From Gutenberg to Grandin: Tracing the Development of the Printing Press
Printing press, Christianity, Early Mormonism, Biblical Studies
Late in March 1830, a notice in the Palmyra, New York, newspaper appeared announcing the recent publication of the Book of Mormon. It was the culmination of a three-year translating and printing process that would ultimately stamp Palmyra as the birthplace of Mormonism. Producing this book in the small town along the Erie Canal was an event of unusual proportion as well as portent. In many ways this physical event occurred because of a stream of individuals and inventions that stretched over a four-hundred-year period. The result of this quiet process was an available printing press and competent personnel who in 1830 delivered a book that was anciently described as “a marvellous work and a wonder” (Isaiah 29:14). The story of the physical printing developments that culminated that memorable day of March 26, 1830, in Palmyra, New York, is a fascinating one.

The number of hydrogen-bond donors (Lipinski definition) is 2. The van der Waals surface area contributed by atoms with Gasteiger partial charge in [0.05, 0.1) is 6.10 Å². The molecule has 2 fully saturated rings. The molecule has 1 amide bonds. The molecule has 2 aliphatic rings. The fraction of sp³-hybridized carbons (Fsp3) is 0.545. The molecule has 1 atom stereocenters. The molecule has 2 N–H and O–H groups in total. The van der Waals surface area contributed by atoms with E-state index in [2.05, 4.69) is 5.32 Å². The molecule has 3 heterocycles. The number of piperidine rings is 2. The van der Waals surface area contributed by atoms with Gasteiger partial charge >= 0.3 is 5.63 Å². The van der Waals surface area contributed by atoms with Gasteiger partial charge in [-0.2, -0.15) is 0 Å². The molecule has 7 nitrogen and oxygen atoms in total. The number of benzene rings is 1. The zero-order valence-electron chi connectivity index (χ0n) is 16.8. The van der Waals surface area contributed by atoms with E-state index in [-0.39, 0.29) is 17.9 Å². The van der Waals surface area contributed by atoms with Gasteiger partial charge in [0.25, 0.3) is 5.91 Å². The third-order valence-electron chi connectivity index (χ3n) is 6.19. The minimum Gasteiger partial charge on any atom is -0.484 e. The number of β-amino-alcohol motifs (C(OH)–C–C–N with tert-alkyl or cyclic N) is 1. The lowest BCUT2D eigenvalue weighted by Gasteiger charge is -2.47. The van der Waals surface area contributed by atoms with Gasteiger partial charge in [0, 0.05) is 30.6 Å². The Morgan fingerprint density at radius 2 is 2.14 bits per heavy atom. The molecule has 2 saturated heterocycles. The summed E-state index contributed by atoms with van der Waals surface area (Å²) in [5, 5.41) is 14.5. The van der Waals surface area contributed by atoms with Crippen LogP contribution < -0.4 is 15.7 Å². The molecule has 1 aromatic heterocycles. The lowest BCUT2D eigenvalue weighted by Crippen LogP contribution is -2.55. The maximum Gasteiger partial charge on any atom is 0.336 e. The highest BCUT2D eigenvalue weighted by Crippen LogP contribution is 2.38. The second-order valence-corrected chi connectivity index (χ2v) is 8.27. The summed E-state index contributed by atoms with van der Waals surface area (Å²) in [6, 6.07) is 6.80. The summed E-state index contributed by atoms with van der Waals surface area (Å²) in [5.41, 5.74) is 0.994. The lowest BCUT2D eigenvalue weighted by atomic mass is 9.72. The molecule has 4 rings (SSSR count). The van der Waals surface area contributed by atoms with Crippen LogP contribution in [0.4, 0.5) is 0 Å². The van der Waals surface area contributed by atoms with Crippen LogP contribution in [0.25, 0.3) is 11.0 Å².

Original Publication Citation
“From Gutenberg to Grandin: Tracing the Development of the Printing Press,” Prelude to the Restoration: From Apostasy to the Restored Church, 33rd Annual Sidney B. Sperry Symposium Publication, 2004, Deseret Book, pps. 269-286.
BYU ScholarsArchive Citation
Wilson, Keith Jay, "From Gutenberg to Grandin: Tracing the Development of the Printing Press" (2012). Faculty Publications. 3652.
Sidney B. Sperry Symposium Publication